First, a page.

By now, you've probably heard all about the iPad and seen the pictures of Steve Jobs displaying his new "tablet" in a manner undoubtedly familiar to the late Charlton Heston. So far, reaction to the device has been mixed at best, with some people already lining up to take potshots at Apple's latest doohickey.
We still think it's pretty neat, mostly because we're curious about what it could mean for the music biz, which is still struggling to find an attractive replacement for physical product. And as long as whatever new gadget plays nice with independent and unaffiliated creators who want to join the digital party, we're cool. read more
In 2006, OK Go’s video for “Here It Goes Again” — also affectionately known as “the treadmill video” — became a web sensation. By decade’s end, it had been viewed approximately 50 million times — no small feat for a homemade clip. Although the video made its biggest splash on sites like YouTube, many fans embedded it on their personal pages and social networks. At which point “Here It Goes Again” went viral, increasing the band’s exposure on a global scale and boosting the band’s record sales (and the bottom line of their major label, EMI). read more
On Wednesday, Dec. 16, Future of Music Coalition will participate in a FREEEducause Live! webinar about — what else? — music, technology and policy.
FMC Education Director Kristin Thomson and Policy Director Michael Bracy will take part in a session called “Music 2.0: Revenue Streams, Consumer Behavior and Policy Issues.” Here’s the official description:
If you've been following the music-tech news lately, you've probably heard about the rather sudden and unexpected acquisition of digital music service Lala by Apple, Inc. Speculation has run rampant about why the country's largest music retailer — which sells individual music downloads via its iTunes store — would purchase a company that's made a name for itself via "cloud-based" access. read more
Will MOG be the service that makes streaming subscription take off in the US market? That's the question music industry observers are asking today, as the web-based streaming/recommendation music service unveils its buzzed-about monthly streaming subscription service. One thing's for sure: you can't beat the price. MOG is charging a mere 5 bucks a month for streaming, on-demand access to a huge catalog of music, all legally licensed from record labels and publishers. MOG is also letting potential customers try the service for free, for one hour. read more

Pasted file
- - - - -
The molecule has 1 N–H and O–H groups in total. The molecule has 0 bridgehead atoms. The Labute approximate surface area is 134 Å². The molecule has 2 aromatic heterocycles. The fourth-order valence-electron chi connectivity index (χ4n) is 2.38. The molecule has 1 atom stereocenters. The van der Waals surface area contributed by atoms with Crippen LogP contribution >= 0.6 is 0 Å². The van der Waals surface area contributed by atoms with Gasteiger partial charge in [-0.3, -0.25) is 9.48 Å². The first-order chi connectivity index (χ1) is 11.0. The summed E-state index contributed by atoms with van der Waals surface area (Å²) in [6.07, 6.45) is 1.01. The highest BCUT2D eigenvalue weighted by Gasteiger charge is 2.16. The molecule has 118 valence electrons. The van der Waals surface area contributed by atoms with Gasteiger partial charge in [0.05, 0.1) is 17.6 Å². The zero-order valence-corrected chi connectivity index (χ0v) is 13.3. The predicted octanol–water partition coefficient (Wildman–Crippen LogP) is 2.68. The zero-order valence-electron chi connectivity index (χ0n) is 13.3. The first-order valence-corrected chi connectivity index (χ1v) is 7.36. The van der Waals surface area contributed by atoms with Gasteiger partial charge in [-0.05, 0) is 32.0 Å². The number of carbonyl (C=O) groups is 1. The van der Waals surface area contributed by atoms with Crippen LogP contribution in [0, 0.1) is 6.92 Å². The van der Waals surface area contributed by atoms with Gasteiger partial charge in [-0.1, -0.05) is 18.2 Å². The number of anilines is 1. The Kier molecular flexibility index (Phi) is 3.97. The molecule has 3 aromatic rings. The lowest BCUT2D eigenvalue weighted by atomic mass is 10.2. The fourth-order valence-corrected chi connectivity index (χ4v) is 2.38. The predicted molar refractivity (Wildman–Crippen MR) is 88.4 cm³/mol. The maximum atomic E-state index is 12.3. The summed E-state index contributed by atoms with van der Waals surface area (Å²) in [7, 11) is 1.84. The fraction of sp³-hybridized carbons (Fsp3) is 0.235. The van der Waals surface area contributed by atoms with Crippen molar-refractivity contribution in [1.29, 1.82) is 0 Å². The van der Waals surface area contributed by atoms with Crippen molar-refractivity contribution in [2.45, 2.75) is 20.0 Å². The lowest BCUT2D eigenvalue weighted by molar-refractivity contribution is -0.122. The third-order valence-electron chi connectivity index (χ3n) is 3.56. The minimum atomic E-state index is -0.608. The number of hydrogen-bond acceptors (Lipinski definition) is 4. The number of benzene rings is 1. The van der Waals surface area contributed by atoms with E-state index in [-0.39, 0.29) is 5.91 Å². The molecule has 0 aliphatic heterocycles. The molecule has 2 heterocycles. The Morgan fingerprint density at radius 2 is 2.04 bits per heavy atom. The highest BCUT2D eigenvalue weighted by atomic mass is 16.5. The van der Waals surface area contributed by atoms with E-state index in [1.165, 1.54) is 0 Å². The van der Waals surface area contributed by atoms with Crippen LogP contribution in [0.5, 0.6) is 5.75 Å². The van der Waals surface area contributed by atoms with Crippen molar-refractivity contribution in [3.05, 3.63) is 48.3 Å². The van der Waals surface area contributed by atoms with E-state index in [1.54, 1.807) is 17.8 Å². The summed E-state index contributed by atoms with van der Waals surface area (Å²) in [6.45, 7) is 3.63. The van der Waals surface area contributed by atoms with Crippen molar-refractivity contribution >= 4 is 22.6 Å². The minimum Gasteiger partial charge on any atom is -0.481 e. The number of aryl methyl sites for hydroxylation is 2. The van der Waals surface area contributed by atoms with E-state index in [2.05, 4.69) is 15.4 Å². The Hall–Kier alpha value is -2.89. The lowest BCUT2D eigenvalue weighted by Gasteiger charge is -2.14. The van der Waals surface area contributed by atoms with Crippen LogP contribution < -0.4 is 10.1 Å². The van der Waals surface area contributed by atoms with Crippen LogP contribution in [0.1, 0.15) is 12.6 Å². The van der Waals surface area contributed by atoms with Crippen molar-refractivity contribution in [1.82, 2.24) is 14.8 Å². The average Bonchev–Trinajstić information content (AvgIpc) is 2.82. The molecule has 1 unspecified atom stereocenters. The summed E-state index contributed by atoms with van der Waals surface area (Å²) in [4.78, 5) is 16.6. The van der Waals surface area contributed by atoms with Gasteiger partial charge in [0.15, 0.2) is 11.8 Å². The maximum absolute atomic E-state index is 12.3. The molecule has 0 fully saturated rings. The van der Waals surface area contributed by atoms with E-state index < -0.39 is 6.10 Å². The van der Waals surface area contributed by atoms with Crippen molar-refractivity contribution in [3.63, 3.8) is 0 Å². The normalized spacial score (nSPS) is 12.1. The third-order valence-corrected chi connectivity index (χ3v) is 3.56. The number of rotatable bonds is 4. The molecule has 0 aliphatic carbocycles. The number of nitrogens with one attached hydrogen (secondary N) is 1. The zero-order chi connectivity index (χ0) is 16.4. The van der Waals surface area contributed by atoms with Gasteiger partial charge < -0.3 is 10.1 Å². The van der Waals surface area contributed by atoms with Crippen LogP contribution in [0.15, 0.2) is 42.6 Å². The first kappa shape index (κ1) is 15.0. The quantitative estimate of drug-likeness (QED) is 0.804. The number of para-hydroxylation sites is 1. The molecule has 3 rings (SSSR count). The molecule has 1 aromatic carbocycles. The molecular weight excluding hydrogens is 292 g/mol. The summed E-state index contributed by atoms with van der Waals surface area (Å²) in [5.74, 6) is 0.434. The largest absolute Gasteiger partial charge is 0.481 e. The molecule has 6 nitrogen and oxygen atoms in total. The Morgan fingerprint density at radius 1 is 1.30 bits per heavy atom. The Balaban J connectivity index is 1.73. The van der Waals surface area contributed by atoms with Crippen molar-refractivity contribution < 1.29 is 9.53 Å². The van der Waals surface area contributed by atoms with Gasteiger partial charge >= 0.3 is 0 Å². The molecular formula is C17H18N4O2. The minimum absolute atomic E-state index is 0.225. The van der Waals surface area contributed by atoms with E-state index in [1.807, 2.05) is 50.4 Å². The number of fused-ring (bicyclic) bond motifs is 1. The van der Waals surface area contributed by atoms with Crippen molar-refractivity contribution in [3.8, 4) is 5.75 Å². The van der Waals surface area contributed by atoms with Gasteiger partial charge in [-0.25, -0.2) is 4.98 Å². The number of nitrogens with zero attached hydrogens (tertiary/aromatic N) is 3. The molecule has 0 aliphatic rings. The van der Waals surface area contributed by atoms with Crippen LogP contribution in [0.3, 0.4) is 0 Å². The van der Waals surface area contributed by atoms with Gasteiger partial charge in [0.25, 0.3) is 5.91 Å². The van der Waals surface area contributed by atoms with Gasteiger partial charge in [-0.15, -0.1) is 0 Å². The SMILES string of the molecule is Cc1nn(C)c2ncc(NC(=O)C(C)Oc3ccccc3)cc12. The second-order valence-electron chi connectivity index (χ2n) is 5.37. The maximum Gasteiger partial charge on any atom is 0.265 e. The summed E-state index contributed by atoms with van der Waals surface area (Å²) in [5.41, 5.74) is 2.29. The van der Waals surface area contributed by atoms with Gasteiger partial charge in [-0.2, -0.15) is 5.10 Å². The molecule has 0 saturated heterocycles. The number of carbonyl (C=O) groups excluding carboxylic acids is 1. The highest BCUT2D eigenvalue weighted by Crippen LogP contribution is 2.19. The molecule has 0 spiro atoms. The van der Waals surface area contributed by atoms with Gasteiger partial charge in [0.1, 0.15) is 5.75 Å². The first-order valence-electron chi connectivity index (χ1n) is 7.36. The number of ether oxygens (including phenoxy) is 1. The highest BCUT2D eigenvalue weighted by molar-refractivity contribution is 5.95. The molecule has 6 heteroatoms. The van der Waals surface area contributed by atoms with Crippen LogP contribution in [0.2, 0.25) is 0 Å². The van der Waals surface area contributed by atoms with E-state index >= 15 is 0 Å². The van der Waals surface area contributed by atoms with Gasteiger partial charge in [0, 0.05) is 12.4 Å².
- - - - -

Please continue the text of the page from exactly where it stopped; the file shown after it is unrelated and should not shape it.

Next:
Proponents of the so-called “celestial jukebox” have had plenty to be excited about over the past couple of years. Online services that allow listeners to stream music “from the cloud,” coupled with broadband connections on desktops and mobile devices, have given music fans a sea of tunes to surf on-demand. read more
New business models are springing up all over the Web to help independent musicians get revenue from their music. The Future of Music Coalition recently highlighted some of these in its “Music 2.0” series at the 2009 FMC Policy Summit:
* Internet radio. Internet radio, which is seeing an increase in listenership, plays more artists in more niche genres than traditional radio would ever be able to. Last.fm and Pandora both stream independent music and pay royalties to performers and songwriters. read more
If you've been paying any attention to music biz news this week, you've no doubt stumbled across an item (or ten) about Google OneBox -- the web search company's bold foray into the world of on-demand music. While many of the reports focus on what this new service means for fans hungry to hear tunes with one-click, they don't often drill down into what this might mean for artists and songwriters.
OneBox has already launched, so you could just go try it out right now. Or, you could read what our vigorous research revealed about the new venture. OK, it wasn't really that vigorous -- we simply entered a band into the Google search bar to see what happened next. read more